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Frito-Lay keeps chipping away for a better snack bag

In a holistic package design, the creative team examines each touch point at which the consumer will come into some sort of contact with a product. When packaging teams fall short on any consumer interaction with a packaged product, the results can be less than what the marketing department anticipated.

It’s difficult enough to design packages that deliver results at the point of purchase. But the impact of packaging sometimes is especially challenging at the point of use, and it’s this latter issue that really keeps creative teams, as well as R&D, on their toes.

These thoughts come to mind when considering Frito-Lay’s new flexible bags for its Sun Chips snack brand. The idea was to create a brand that’s easy on the environment, and for that, the company comes through in shining colors. The bags are made from biodegradable plant material. Moreover, a Wall Street Journal article says, the chips inside the bags are cooked with steam from solar energy. At the point of purchase, product and package are a complete win-win.

However, the outcome becomes somewhat murky at the point of use. According to the WSJ, some consumers dislike that the bags make a loud crinkly sound.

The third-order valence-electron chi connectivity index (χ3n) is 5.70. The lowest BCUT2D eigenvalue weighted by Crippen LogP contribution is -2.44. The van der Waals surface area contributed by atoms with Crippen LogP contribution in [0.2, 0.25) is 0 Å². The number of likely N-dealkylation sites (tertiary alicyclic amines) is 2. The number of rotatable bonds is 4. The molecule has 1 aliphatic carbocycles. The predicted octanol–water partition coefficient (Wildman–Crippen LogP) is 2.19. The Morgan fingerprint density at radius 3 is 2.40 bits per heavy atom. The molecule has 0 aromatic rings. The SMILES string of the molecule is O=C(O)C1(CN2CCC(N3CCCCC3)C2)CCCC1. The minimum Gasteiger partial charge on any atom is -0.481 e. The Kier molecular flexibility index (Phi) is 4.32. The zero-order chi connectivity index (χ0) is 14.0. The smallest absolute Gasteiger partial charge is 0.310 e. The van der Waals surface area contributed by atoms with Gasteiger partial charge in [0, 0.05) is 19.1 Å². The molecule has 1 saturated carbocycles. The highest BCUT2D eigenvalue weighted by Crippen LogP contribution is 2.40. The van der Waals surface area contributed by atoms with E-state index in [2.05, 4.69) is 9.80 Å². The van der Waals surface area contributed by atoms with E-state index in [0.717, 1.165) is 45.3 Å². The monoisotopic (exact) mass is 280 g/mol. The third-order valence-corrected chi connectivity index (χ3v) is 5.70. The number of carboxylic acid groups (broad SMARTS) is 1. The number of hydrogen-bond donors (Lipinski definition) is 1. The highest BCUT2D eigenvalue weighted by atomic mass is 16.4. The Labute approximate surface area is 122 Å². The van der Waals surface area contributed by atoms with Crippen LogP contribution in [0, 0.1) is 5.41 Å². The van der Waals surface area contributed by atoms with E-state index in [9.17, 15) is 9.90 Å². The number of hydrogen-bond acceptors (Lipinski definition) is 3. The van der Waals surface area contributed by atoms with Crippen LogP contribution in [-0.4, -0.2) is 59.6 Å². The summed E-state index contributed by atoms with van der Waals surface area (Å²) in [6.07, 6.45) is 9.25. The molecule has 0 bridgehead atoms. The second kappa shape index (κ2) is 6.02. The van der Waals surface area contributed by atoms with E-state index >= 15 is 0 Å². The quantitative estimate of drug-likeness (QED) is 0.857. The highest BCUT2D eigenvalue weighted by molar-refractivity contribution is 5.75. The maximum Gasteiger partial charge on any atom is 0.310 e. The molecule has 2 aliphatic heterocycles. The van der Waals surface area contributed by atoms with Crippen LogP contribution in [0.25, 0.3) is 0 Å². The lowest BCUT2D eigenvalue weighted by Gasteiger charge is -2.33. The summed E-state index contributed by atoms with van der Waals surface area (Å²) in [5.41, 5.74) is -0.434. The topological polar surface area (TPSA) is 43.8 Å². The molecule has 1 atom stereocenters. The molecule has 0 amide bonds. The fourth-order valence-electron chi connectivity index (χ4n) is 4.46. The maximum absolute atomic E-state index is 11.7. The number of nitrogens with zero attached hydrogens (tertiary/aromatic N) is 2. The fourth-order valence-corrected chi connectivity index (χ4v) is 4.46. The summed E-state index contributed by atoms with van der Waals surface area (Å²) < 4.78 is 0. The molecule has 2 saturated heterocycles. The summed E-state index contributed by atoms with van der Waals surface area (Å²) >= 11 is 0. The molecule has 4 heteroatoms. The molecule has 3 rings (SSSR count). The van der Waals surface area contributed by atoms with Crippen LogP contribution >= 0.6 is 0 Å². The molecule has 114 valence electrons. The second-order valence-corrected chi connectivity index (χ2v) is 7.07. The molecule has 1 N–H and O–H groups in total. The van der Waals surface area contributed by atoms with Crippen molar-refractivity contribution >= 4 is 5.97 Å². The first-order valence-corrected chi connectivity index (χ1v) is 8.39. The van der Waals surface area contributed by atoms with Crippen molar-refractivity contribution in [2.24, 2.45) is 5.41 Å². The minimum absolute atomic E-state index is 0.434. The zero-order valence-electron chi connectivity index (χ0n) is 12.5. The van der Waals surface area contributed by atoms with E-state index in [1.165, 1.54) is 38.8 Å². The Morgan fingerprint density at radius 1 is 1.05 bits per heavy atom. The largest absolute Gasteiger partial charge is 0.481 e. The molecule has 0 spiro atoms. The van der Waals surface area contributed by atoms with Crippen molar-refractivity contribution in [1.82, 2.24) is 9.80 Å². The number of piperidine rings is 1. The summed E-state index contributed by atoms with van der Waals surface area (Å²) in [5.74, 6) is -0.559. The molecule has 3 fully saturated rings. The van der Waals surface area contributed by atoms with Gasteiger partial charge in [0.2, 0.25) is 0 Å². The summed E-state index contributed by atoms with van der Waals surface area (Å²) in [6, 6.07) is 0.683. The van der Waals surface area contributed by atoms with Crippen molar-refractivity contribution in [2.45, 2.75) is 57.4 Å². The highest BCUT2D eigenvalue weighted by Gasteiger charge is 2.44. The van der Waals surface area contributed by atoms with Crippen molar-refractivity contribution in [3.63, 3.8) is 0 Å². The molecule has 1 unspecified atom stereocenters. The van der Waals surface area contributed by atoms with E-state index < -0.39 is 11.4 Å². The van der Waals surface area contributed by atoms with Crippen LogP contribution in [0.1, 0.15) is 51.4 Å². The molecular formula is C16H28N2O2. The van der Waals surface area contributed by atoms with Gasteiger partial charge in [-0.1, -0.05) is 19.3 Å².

• An Air Force pilot, using a sound meter, determined the crinkling sound of the bags was louder than the normal range of noises in his jet’s cockpit.
• At one school, a teacher admonished a student for opening her chip bag too loudly.

On one hand, the noisy crinkle works as a marketing asset. Frito-Lay promotes Sun Chips as being “crunchy,” and the packaging certainly supports that perception. But here’s another consideration: Can packages such as this one also limit distribution channels for a brand? Would a very crinkly chip bag have distribution appeal in movie theaters, for example?

While acknowledging the bags’ sustainability and marketing benefits, Frito-Lay also says it is exploring options to soften the crinkle of its Sun Chips bags

This will be a fascinating development to watch. When a package meets sustainability objectives, can what makes it such a benefit in the first place also work against the brand in the context of overall consumer appeal?

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